Composer Avner Dorman compares the first movement of his Cello Concerto to the survivor of a car wreck who wakes up in the hospital and doesn't know who he is or how he got there. The instrument frantically strikes the same notes over and over again throughout the movement, but doesn't get anywhere. An extreme tension fills the piece from the very first bar and never lets up.
The work had its world premiere with soloist Inbal Segev and the Anchorage Symphony Orchestra on Feb. 23, which gave those on hand in Atwood Concert Hall the chance to work up their own similes. A person trapped in a windowless room and can't get out, and when he does get out wanders aimlessly. A computer turned into a weapon. Various kinds of psychic -- or perhaps gastric -- distress.
I found myself thinking of skiing down Mount Alyeska in a whiteout, not even able to see the tips of the skis under powder snow, not sure of what was ahead or even which way to turn to slow down, experiencing shifts in the ground every few moments and anticipating disaster at any second.
The rock/pop feel called to mind heavy metal thrash stylings and a number of people told me they liked it. The concerto was one of the most successful new works debuted by the ASO during the tenure of conductor Randall Craig Fleischer. Bristly as the first movement was, it held one's attention with its percussive persistence and drive. Segev's ferocious energy had the listeners on the edge of their seats as if they were watching a NASCAR race in sound.
All three movements are connected, played without a break between them. The middle movement features slowly shifting intervals over a drone. The finale is a perky dance in which the solo instrument is plucked throughout the movement, sounding something like an electric sitar or lute or oud.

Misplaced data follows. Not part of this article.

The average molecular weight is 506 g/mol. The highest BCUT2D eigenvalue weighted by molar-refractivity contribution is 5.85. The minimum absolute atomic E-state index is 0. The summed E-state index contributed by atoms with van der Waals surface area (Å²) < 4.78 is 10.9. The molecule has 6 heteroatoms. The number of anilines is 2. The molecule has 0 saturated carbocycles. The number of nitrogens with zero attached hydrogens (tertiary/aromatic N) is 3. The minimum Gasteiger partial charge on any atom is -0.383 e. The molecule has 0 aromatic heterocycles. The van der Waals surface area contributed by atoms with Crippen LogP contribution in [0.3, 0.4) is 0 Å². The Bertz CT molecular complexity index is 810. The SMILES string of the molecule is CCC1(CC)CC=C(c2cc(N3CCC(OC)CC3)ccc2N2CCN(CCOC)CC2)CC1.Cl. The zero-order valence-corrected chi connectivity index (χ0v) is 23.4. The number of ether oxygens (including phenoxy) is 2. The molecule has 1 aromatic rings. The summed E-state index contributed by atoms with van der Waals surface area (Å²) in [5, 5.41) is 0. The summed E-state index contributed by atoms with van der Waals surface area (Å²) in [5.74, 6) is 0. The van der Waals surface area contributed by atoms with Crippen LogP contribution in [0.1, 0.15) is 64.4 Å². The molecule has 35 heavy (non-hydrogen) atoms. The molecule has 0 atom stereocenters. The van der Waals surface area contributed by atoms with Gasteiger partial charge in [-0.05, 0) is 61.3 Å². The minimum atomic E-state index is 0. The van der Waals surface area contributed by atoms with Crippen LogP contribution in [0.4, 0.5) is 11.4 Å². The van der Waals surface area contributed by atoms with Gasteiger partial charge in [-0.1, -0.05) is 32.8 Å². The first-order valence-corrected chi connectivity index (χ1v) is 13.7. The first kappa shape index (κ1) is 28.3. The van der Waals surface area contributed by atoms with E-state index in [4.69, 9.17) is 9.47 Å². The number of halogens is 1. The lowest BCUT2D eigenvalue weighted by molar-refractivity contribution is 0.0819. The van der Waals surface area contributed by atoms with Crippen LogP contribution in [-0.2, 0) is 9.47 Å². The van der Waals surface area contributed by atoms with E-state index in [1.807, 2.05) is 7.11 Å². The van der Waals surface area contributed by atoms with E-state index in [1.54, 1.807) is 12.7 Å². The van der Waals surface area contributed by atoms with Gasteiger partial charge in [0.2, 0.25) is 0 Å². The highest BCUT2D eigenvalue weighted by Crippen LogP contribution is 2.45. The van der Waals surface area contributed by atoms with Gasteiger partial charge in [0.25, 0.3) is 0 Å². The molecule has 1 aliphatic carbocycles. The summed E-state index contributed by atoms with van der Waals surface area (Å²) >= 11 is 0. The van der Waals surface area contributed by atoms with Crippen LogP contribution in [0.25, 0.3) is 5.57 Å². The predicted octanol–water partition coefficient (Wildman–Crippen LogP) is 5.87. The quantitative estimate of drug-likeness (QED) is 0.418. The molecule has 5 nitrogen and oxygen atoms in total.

The very mechanical score had an undefinable humanity but no arc of destination in the finale. It felt like the composer stopped writing only because he ran out of paper at that spot. Perhaps this is an aesthetic that springs from or is a comment upon the modern focus on process rather than accomplishment, activity over completion. But there's a kind of promise made by the structure of the first two movements that was not fulfilled by the end of the piece.
The amplification of the cello, necessary in the first and last movements, is not needed in the slow movement, where it sounds like the soloist is bawling over a breeze at dusk. I would have been satisfied to try and listen a little harder during that long lacuna.
Respectable playing from the strings, and excellent work from the flutes, in Beethoven's "Leonore" Overture No. 3, the first of Grieg's "Peer Gynt" suites and the second of Ravel's "Daphnis and Cloe" suites -- though it was a somewhat passionless rendition -- as well as the first performance by the ASO of Dukas' "The Sorcerer's Apprentice" rounded out the program.
Reach Mike Dunham at firstname.lastname@example.org .